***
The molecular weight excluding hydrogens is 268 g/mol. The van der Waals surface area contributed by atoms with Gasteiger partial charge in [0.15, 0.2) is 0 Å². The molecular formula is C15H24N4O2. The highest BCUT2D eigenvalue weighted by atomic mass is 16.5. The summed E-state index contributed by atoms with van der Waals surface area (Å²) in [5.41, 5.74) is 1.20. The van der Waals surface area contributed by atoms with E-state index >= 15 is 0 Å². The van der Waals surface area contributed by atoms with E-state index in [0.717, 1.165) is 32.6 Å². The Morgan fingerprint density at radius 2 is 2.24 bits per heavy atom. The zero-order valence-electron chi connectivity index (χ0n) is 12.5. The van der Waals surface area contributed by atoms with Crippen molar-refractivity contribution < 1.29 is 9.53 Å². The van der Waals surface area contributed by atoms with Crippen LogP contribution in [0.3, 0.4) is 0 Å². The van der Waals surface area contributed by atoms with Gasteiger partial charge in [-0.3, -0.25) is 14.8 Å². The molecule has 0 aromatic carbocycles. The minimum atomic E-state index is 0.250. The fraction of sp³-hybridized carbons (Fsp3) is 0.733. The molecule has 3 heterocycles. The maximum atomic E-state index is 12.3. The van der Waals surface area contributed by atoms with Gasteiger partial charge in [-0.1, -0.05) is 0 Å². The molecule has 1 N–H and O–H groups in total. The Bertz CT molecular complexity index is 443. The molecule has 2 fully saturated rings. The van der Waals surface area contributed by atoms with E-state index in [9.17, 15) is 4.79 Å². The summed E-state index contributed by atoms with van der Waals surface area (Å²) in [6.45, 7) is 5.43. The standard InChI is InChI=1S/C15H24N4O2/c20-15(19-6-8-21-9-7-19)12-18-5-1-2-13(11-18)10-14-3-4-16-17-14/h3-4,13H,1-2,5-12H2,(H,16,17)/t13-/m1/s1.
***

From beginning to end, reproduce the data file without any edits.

The molecular weight excluding hydrogens is 268 g/mol. The van der Waals surface area contributed by atoms with Gasteiger partial charge in [0.15, 0.2) is 0 Å². The molecular formula is C15H24N4O2. The highest BCUT2D eigenvalue weighted by atomic mass is 16.5. The summed E-state index contributed by atoms with van der Waals surface area (Å²) in [5.41, 5.74) is 1.20. The van der Waals surface area contributed by atoms with E-state index >= 15 is 0 Å². The van der Waals surface area contributed by atoms with E-state index in [0.717, 1.165) is 32.6 Å². The Morgan fingerprint density at radius 2 is 2.24 bits per heavy atom. The zero-order valence-electron chi connectivity index (χ0n) is 12.5. The van der Waals surface area contributed by atoms with Crippen molar-refractivity contribution < 1.29 is 9.53 Å². The van der Waals surface area contributed by atoms with Crippen LogP contribution in [0.3, 0.4) is 0 Å². The van der Waals surface area contributed by atoms with Gasteiger partial charge in [-0.3, -0.25) is 14.8 Å². The molecule has 0 aromatic carbocycles. The minimum atomic E-state index is 0.250. The fraction of sp³-hybridized carbons (Fsp3) is 0.733. The molecule has 3 heterocycles. The maximum atomic E-state index is 12.3. The van der Waals surface area contributed by atoms with Gasteiger partial charge in [-0.1, -0.05) is 0 Å². The molecule has 1 N–H and O–H groups in total. The Bertz CT molecular complexity index is 443. The molecule has 2 fully saturated rings. The van der Waals surface area contributed by atoms with E-state index in [9.17, 15) is 4.79 Å². The summed E-state index contributed by atoms with van der Waals surface area (Å²) in [6.45, 7) is 5.43. The standard InChI is InChI=1S/C15H24N4O2/c20-15(19-6-8-21-9-7-19)12-18-5-1-2-13(11-18)10-14-3-4-16-17-14/h3-4,13H,1-2,5-12H2,(H,16,17)/t13-/m1/s1.